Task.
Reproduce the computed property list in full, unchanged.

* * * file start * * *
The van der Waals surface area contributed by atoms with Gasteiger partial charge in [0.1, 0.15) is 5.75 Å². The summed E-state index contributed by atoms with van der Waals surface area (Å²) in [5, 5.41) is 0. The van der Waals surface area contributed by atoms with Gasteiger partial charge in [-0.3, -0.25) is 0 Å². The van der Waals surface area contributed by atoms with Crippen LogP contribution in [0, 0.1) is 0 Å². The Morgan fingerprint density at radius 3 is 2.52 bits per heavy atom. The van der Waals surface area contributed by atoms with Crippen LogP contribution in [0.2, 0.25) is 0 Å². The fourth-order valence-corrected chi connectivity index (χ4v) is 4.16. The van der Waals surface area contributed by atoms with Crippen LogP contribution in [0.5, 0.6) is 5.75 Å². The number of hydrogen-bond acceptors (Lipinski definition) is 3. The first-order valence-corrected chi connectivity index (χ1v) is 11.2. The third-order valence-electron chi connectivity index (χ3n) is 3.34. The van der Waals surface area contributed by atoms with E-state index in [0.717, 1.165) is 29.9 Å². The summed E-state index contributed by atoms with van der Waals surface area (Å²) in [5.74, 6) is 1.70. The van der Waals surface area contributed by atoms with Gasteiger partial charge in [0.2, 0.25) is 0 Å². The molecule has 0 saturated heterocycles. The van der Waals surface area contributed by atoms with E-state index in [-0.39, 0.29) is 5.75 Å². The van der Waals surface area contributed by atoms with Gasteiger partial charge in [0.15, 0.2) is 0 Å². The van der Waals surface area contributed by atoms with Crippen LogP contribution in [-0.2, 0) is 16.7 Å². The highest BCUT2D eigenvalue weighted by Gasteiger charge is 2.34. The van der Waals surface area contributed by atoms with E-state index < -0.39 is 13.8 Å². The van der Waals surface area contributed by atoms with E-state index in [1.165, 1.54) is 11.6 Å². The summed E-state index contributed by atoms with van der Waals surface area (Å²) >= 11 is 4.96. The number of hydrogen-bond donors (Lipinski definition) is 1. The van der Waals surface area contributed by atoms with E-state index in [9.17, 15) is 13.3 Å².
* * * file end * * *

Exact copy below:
The van der Waals surface area contributed by atoms with Gasteiger partial charge in [0.1, 0.15) is 5.75 Å². The summed E-state index contributed by atoms with van der Waals surface area (Å²) in [5, 5.41) is 0. The van der Waals surface area contributed by atoms with Gasteiger partial charge in [-0.3, -0.25) is 0 Å². The van der Waals surface area contributed by atoms with Crippen LogP contribution in [0, 0.1) is 0 Å². The Morgan fingerprint density at radius 3 is 2.52 bits per heavy atom. The van der Waals surface area contributed by atoms with Crippen LogP contribution in [0.2, 0.25) is 0 Å². The fourth-order valence-corrected chi connectivity index (χ4v) is 4.16. The van der Waals surface area contributed by atoms with Crippen LogP contribution in [0.5, 0.6) is 5.75 Å². The number of hydrogen-bond acceptors (Lipinski definition) is 3. The first-order valence-corrected chi connectivity index (χ1v) is 11.2. The third-order valence-electron chi connectivity index (χ3n) is 3.34. The van der Waals surface area contributed by atoms with E-state index in [0.717, 1.165) is 29.9 Å². The summed E-state index contributed by atoms with van der Waals surface area (Å²) in [5.74, 6) is 1.70. The van der Waals surface area contributed by atoms with Gasteiger partial charge in [0.2, 0.25) is 0 Å². The molecule has 0 saturated heterocycles. The van der Waals surface area contributed by atoms with E-state index in [-0.39, 0.29) is 5.75 Å². The van der Waals surface area contributed by atoms with Gasteiger partial charge in [0.15, 0.2) is 0 Å². The van der Waals surface area contributed by atoms with Crippen LogP contribution in [-0.2, 0) is 16.7 Å². The highest BCUT2D eigenvalue weighted by Gasteiger charge is 2.34. The van der Waals surface area contributed by atoms with E-state index < -0.39 is 13.8 Å². The van der Waals surface area contributed by atoms with E-state index in [1.165, 1.54) is 11.6 Å². The summed E-state index contributed by atoms with van der Waals surface area (Å²) >= 11 is 4.96. The number of hydrogen-bond donors (Lipinski definition) is 1. The van der Waals surface area contributed by atoms with E-state index in [9.17, 15) is 13.3 Å².